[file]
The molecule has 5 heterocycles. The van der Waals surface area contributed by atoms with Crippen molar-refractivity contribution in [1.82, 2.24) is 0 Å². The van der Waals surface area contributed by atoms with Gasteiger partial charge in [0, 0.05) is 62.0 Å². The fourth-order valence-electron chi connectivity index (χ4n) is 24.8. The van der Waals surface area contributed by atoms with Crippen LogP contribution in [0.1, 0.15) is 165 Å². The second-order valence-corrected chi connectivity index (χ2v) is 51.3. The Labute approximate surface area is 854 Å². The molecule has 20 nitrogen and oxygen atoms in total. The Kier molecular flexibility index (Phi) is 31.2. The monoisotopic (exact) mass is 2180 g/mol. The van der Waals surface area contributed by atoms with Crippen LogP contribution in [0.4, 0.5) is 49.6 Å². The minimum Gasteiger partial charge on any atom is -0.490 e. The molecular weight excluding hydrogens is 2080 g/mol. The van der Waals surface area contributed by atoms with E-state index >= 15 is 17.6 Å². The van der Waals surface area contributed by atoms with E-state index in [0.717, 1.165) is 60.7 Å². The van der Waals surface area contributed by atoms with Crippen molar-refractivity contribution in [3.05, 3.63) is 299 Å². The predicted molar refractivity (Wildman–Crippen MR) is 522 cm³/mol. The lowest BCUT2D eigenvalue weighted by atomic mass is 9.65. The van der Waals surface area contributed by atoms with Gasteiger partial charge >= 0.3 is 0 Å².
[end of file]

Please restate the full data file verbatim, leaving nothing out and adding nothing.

The molecule has 5 heterocycles. The van der Waals surface area contributed by atoms with Crippen molar-refractivity contribution in [1.82, 2.24) is 0 Å². The van der Waals surface area contributed by atoms with Gasteiger partial charge in [0, 0.05) is 62.0 Å². The fourth-order valence-electron chi connectivity index (χ4n) is 24.8. The van der Waals surface area contributed by atoms with Crippen LogP contribution in [0.1, 0.15) is 165 Å². The second-order valence-corrected chi connectivity index (χ2v) is 51.3. The Labute approximate surface area is 854 Å². The molecule has 20 nitrogen and oxygen atoms in total. The Kier molecular flexibility index (Phi) is 31.2. The monoisotopic (exact) mass is 2180 g/mol. The van der Waals surface area contributed by atoms with Crippen LogP contribution in [0.4, 0.5) is 49.6 Å². The minimum Gasteiger partial charge on any atom is -0.490 e. The molecular weight excluding hydrogens is 2080 g/mol. The van der Waals surface area contributed by atoms with E-state index >= 15 is 17.6 Å². The van der Waals surface area contributed by atoms with E-state index in [0.717, 1.165) is 60.7 Å². The van der Waals surface area contributed by atoms with Crippen molar-refractivity contribution in [3.05, 3.63) is 299 Å². The predicted molar refractivity (Wildman–Crippen MR) is 522 cm³/mol. The lowest BCUT2D eigenvalue weighted by atomic mass is 9.65. The van der Waals surface area contributed by atoms with Gasteiger partial charge >= 0.3 is 0 Å².